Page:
b Q&A: Schuyler Fisk talks about her new album 'Blue Ribbon Winner'

Thanks, Cassidy Barks

Growing up in the Blue Ridge Mountains of Virginia with both parents in show business (her mom is Hollywood legend Sissy Spacek), it's no wonder Schuyler Fisk turned out to be a singer/songwriter bitten by the acting bug (she starred in "Orange County," and fellow children of the '90s probably remember her as Kristy in "The Baby-Sitters Club").


Fisk, who performs Thursday at the Metro Gallery, took time out of her rehearsal schedule — calling from a cab in New York — to talk about her sophomore album, Blue Ribbon Winner, writing about love and — you read correctly — zombies.

You have the new album, Blue Ribbon Winner, which was released Tuesday, and you're in Gus Van Sant's movie "Restless," which is coming out later this year. Does your heart lie more with music or film at the moment? How would you compare the two?

Music. I'm just so in the music zone right now with the tour and the record. My answer changes with what's going on at the moment because I do have a place for both in my heart. But right now, yeah, music. I just love that it's my own thing. It's a special thing I can do. I also love being a part of a film, especially projects like "Restless." The film actually inspired the last song on the record, "Waterbird."

You probably grew up in a very artistic home, having actress Sissy Spacek as your mom. Did she ever give you advice on starting a career in Hollywood?

Not really. She's not only my mom but one of my best friends. She obviously cares a lot about me and wants me to be happy. She told my sister and I to follow our bliss. Our household growing up was definitely artistic. The arts were definitely a big part of our lives.

Do you get something out of performing or recording that you don't from acting?

Yeah, I mean, it's a completely different monster. With recording, I love the fact that there's freedom and discovery. You can try different things. With performing you have this incredible interaction with the fans. It's hard to beat that instant gratification. A show can be different every night. It's easier to overthink things when you're recording than playing live.

For someone who hasn't heard your music before, who would you compare yourself to?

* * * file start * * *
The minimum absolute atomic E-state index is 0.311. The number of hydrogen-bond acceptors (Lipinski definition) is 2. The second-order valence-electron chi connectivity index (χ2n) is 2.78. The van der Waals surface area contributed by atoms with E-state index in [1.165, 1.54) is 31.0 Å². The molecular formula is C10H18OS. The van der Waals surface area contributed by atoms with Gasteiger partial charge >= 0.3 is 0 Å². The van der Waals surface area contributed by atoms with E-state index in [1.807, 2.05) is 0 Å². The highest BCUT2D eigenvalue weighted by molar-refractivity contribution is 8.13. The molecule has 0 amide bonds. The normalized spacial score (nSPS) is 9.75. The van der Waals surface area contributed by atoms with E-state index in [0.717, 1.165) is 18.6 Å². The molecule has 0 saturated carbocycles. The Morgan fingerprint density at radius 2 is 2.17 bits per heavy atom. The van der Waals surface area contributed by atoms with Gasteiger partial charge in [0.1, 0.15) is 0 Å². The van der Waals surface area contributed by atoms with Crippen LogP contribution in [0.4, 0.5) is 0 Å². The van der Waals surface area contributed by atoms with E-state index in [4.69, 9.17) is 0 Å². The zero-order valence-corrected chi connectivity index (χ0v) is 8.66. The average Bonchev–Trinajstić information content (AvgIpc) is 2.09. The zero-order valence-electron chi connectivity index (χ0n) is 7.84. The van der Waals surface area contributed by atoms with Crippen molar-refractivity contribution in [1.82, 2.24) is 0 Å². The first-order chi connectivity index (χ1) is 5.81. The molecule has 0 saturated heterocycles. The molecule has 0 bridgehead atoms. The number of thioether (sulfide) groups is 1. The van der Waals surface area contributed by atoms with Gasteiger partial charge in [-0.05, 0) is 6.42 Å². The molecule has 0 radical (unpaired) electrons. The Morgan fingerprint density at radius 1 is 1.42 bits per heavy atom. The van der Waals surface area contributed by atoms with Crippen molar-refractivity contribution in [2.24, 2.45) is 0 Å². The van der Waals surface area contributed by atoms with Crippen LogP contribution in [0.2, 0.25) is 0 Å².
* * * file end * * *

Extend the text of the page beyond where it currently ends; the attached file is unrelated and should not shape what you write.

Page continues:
I listened to a lot of old Patsy Cline [while] recording the record. A lot of Tom Petty, Aimee Mann. Actually, a lot of Feist. I think those inspired the songs on the record and the direction I went. To pick one artist to compare yourself to is so tough. I'm a big fan of Lucinda Williams. Just a mixture of Aimee Mann, Feist, Patsy Cline, Sheryl Crow with some Motown and old jazz. And Wilco!

You sing a lot about the ups and downs of being in love and relationships. What do you personally get out of writing about the subject?

Well, it's definitely a release. It's definitely cathartic for me. It's been my way of dealing with things — with writing songs. When you're writing about love — good or bad — people can relate. I do tend to pull from personal experiences, experiences that are happening in the world around me, with my family and friends.

"Zombie" is a song that stands out from the rest of the tracks. You sing "the dead are walking" and "you can't love me 'cause your heart don't beat." Is this a cleverly disguised song about someone cold or an actual tribute to the living dead?

It's a little of both. I don't really like to reveal much about what songs mean because I feel like it's more interesting when people get to make it whatever they want. When I was writing the song, I thought of the idea because of all the zombie movies and TV shows and ... I [used] it.

You've just started touring in support of the new album. Which tracks are getting the best response so far? Is there a song you really love performing?


People seem to really be connecting with "What Good Is Love," and that's awesome because it's a very emotional, kind-of simple yet complicated song. And people are responding to the title track, "Blue Ribbon Winner," which I love playing. It's fun. It's a good time to play. My favorite one to perform, though? I don't know. "Like a Fool" is kind of fun. It's like a party.

You've written music for movies ("The Last Kiss" and "Penelope") and have contributed songs to shows, such as "Ugly Betty" and "Life Unexpected." Is there a show you're dying to have your music featured on?

I'd love to hear one of my songs on "Grey's Anatomy." I watch that show and that would be a really cool thing. I generally love to have my music on TV and film and write for a show or movie because it's an interesting challenge. TV is the new radio. That's where I think people are discovering new music.


Schuyler Fisk

Thursday. 7 pm

Metro Gallery, 1700 N. Charles St., Station North


Marissa Gallo is UGC wrangler for b. E-mail her at